Partisan touchstones like critical race theory and environmental, social, and governance investments are among the issues encrusting the funding bill for American science currently making the rounds on Capitol Hill. A long list of restrictions on where money cannot be spent accompanies the House of Representatives’ Commerce, Justice and Science, or CJS, appropriations bill for the 2024 fiscal year.
The CJS bill, as the name suggests, funds a plethora of federal agencies including the National Science Foundation, which in turn is the largest funder of academic social science research in the United States. The fiscal year 2024 bill calls for spending $9.6 billion on the NSF, with $7.6 billion of that going to research grants and the overhead to administer those grants. That’s an increase of $91 million overall for the agency, with research funding itself bumped up by $252 million, over the base amount appropriated in the previous fiscal year.
However, it is not more than what was allocated last year when additional legislation, like the so-called CHIPS Act, is counted in. That act, which intends to increase America’s technology and research abilities, increased the overall NSF budget by about $300 million in the current fiscal year, and saw an extra $212 million of that increase going to research.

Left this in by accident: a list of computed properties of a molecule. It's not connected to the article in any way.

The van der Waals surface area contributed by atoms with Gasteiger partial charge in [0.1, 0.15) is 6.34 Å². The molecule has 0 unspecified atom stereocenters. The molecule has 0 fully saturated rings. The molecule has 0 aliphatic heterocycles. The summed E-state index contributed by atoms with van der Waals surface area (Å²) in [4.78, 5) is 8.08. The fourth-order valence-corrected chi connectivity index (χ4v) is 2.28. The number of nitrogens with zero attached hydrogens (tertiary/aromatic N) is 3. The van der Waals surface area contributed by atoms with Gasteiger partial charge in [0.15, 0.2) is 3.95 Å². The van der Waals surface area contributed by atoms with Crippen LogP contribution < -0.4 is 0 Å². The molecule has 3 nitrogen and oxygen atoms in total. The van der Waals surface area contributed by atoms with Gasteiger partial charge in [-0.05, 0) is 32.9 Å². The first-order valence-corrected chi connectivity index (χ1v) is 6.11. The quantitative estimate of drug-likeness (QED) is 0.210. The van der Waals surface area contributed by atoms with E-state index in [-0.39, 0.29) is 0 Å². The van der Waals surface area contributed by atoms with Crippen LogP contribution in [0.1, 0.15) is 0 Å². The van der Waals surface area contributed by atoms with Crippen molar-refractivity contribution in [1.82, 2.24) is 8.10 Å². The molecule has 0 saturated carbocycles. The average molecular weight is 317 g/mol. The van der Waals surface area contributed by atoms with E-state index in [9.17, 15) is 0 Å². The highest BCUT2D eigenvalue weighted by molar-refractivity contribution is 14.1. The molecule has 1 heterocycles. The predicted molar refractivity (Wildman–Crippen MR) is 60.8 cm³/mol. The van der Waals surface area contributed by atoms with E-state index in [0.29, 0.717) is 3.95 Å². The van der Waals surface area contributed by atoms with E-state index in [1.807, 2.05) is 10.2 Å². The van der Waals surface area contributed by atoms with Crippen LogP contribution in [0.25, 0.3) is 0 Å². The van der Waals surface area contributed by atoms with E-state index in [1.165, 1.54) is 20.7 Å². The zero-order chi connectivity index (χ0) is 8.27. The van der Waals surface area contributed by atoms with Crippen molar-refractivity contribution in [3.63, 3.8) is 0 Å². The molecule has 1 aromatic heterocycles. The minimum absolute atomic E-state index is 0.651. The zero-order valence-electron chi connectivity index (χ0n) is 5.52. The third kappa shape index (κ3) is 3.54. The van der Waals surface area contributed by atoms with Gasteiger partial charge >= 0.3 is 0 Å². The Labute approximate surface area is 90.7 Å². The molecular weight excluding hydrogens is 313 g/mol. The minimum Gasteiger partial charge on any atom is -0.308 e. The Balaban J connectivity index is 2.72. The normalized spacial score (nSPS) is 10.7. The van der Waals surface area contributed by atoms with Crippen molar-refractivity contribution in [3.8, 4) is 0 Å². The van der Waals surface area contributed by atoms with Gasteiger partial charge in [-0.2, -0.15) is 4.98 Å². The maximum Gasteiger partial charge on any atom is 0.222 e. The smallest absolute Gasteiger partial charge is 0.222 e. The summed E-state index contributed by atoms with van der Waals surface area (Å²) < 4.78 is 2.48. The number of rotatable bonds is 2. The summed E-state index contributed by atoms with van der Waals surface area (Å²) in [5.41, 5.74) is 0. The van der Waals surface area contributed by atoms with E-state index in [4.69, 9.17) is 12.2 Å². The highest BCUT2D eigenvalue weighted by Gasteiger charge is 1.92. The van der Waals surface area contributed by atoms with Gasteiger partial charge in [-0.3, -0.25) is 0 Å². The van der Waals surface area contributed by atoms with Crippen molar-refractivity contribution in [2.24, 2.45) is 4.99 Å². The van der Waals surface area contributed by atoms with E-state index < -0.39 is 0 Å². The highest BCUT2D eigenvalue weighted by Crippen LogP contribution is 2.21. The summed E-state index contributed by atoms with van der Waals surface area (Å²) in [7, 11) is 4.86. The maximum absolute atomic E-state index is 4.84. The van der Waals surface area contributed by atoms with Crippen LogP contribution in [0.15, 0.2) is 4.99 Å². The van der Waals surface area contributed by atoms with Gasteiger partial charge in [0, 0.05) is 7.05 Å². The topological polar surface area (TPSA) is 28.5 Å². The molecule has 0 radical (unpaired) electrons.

According to the U.S. Constitution, spending bills must originate in the House of Representatives. Those bills originate in the Appropriations Committee and must eventually be approved by the full House. The Senate is preparing its own version of a CJS bill and the final versions of the House and Senate bills must be reconciled before being sent to the president to sign into law.
The president also submits a budget proposal – Joe Biden’s was released in March – which while generally aspirational still signals the goals of the executive branch. Biden requested $11.3 billion for NSF. Even that pie-in-the-sky request is less than what advocates for the agency would like. The Coalition for National Science Funding at one time called for $11.9 billion (they now seek $9.8 billion) and the CHIPS Act authorizes – but does not appropriate – spending as much as $15.7 billion.
The CJS bill at this point has been ‘marked up’ by the CJS subcommittee of the larger Appropriations Committee. That occurred on July 14, and during the proceedings, the chair of the subcommittee, Kentucky Republican Hal Rogers, specifically cited NSF as meriting more money. “This bill,” he said, “prioritizes the Drug Enforcement Administration, National Aeronautics and Space Administration, and National Science Foundation, while freezing, reducing, or eliminating funding for non-essential activities.”
“Scaling back” was a key motif throughout the mark-up of the “austere” bill, with much of the rhetoric reflecting a letter drafted by 21 members of the GOP’s Freedom Caucus where they said they would reject any spending that exceeded FY2022 levels. With the Republicans holding a five-vote majority in the House, a loss of 21 votes would scuttle the bill. Unless, of course, it gained support from the chamber’s Democrats. That’s unlikely – especially given the partisan restrictions noted above.